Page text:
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This is not an urgent need but more of a curiosity I have had in the back of my mind for awhile. For each .NET framework version installed on my machine I would like to list the installed apps that require it. With this in hand, I could know whether or not I could safely delete earlier framework versions without causing any programs to fail. Is there such a utility? I somewhat doubt it, so as a close second I will take suggestions for how to code this in C#.

Example output:

.NET 1.1 required by:
    ProgramX, ProgramY, ...
.NET 2.0 required by:
    ProgramA, ProgramB, ProgramC, ...
.NET 3.0 required by:
    ...
.NET 3.5 required by:
    ...
.NET 4.0 required by:
    ...
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2 Answers

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Just some pointers to what's needed, I doubt you'll pursue this when you find out what it takes.

Starting point is writing code that enumerates all of the EXE and DLL files on your disk drives. For each file you find, you first have to check if it is indeed a managed program. Next, you need to lift the metadata version number from the COR header. It indicates what CLR version the executable was built against. Common values are 2.0.50727 for .NET 2.0, 3.0 and 3.5, 4.0.30319 for .NET 4.0, I don't know the numbers for .NET 1.x

Next you need to use Assembly.GetReferencedAssemblies() to find out what .NET assemblies it has a dependency on. You'll need to build your own index of assemblies that are present in 2.0, 3.0, 3.5 and its service packs. This lets you find out what specific version is needed.

Next you need to parse any .config file that might be present for an EXE and check for <requiredRuntime> and <supportedRuntime> elements. The latter attribute is the tricky one since it can appear more than once.

There are probably some things I overlooked, like publisher assemblies and bindingRedirects. Use the source code for ildasm.exe in SSCLI20 to get a crack at reading the metadata version number. The win for such a tool is small. With one terabyte drives selling for a hundred bucks today, the potential savings of such a tool are worth about 4 cents.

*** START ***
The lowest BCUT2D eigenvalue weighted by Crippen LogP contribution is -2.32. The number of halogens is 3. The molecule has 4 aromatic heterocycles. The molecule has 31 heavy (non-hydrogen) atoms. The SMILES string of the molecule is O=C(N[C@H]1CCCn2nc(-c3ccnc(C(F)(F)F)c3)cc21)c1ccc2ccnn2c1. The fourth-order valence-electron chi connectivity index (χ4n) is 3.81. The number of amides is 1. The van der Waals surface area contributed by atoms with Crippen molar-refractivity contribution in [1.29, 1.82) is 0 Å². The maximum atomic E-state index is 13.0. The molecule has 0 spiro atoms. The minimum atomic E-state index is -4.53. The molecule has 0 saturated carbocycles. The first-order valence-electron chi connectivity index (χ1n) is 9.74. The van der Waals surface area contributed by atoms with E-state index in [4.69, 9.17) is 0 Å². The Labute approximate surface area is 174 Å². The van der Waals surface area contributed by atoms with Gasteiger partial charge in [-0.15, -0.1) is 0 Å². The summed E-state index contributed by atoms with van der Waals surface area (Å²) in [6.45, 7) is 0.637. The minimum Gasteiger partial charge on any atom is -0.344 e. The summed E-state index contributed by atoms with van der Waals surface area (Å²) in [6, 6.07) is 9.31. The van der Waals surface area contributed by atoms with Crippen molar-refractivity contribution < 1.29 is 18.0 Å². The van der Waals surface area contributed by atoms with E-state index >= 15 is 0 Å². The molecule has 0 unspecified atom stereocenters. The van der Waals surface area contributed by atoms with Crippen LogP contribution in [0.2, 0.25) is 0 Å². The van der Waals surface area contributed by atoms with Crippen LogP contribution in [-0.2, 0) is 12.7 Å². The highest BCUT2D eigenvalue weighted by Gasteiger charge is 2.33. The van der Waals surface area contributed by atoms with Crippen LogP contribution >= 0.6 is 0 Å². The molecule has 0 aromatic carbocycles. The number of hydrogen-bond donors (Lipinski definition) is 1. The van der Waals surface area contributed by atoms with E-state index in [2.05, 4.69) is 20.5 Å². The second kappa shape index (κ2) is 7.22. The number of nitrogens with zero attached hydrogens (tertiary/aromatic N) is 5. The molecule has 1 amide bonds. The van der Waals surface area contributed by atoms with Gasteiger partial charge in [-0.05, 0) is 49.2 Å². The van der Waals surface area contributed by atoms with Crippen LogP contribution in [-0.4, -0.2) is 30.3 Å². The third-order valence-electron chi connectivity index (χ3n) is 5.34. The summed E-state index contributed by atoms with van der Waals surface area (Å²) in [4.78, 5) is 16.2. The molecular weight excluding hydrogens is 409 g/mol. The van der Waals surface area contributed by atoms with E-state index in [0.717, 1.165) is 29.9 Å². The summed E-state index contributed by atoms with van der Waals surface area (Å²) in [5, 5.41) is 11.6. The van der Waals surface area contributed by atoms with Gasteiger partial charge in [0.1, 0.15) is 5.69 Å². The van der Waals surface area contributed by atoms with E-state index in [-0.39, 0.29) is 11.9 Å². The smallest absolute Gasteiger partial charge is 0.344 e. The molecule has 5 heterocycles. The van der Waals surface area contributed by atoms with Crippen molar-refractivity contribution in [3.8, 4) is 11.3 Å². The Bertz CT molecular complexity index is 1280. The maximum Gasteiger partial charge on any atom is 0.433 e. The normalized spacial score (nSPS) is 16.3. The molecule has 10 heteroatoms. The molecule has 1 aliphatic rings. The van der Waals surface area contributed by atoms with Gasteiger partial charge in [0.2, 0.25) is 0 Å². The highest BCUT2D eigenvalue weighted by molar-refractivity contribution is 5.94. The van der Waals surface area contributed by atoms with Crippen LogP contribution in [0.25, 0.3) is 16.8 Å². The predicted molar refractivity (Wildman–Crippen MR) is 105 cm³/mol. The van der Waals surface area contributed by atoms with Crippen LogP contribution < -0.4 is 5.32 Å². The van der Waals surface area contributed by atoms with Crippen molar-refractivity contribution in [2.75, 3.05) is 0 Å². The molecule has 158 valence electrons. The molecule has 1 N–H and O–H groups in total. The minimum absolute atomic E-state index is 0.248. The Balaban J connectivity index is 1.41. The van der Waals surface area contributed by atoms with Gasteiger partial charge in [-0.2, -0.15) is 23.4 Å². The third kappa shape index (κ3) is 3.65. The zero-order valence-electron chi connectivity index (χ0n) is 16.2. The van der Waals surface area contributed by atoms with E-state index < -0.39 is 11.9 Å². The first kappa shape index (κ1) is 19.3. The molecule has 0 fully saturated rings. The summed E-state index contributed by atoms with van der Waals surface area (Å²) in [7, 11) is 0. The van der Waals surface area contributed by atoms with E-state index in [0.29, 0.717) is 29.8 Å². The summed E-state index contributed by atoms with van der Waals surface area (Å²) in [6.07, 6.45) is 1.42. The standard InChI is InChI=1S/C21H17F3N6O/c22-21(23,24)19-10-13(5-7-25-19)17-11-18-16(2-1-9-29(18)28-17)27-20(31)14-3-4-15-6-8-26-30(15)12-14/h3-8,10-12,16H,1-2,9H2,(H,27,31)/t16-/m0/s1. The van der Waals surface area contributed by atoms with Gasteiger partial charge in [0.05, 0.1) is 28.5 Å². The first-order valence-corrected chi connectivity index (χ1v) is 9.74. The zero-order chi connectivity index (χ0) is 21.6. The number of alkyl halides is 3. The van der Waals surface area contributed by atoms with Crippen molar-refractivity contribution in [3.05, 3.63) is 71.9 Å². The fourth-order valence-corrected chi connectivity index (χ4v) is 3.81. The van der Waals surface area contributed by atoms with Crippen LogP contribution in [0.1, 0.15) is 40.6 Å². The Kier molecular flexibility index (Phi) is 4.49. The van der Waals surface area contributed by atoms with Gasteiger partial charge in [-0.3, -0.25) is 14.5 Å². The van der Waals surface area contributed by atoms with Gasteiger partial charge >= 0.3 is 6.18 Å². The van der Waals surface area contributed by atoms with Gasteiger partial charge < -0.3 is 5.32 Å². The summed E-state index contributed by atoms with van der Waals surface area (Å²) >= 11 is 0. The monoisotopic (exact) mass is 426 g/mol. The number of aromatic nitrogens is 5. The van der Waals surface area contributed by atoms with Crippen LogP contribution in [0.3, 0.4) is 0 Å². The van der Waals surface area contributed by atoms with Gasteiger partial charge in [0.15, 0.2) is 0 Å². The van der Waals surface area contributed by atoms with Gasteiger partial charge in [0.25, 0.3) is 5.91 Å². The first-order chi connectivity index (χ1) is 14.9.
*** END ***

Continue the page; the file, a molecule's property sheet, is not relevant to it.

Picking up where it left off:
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For .NET 1.1 it's 1.1.4322 –  Eugene Mayevski 'EldoS Corp Sep 18 '10 at 16:52
    
Based on your great information, you are correct that I shall not pursue it further :-). My reason for asking, though, was not pecuniary, but rather a push towards having a tidy system with less detritus hanging around to clutter it. In fact, the larger drives get, the more I would like to get rid of the excess. Tilting at windmills...? –  Michael Sorens Sep 19 '10 at 13:57
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Since the application using .NET 1.1 can work on .NET 2.0, 3, 0, 3.5 and .NET 4.0 (and in general, application using lower .NET version can run on higher .NET version), your task probably doesn't have too much sense.

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@joekoyote - i think that is not necessarily true. It makes perfect sense from a system admininstration perspective to want be able to know that if you were to downgrade from v4 to v3.5 or v.20 which apps would be affected and which wouldnt? –  InSane Sep 18 '10 at 16:14
    
this is not true. .net 1.1 requires the 1.1 framework. 2.0/3.0/3.5 all base on the 2.0 framework, and 4.0 is something different as well. –  Femaref Sep 18 '10 at 16:28
    
@Femaref sorry, but you are wrong. .NET 1.1 application will work on .NET 2.0 and later framework. joekoyote is right. –  Eugene Mayevski 'EldoS Corp Sep 18 '10 at 16:44
    
@In Sane Backward compatibility of .NET is true, no matter necessarily or not. Also, it doesn't make any sense to downgrade and remove eg. .NET 4.0 Framework while keeping, for example, .NET 2.0 Framework. –  Eugene Mayevski 'EldoS Corp Sep 18 '10 at 16:47
    
okay, I searched a bit and it seems you are right. mea culpa. –  Femaref Sep 18 '10 at 16:47
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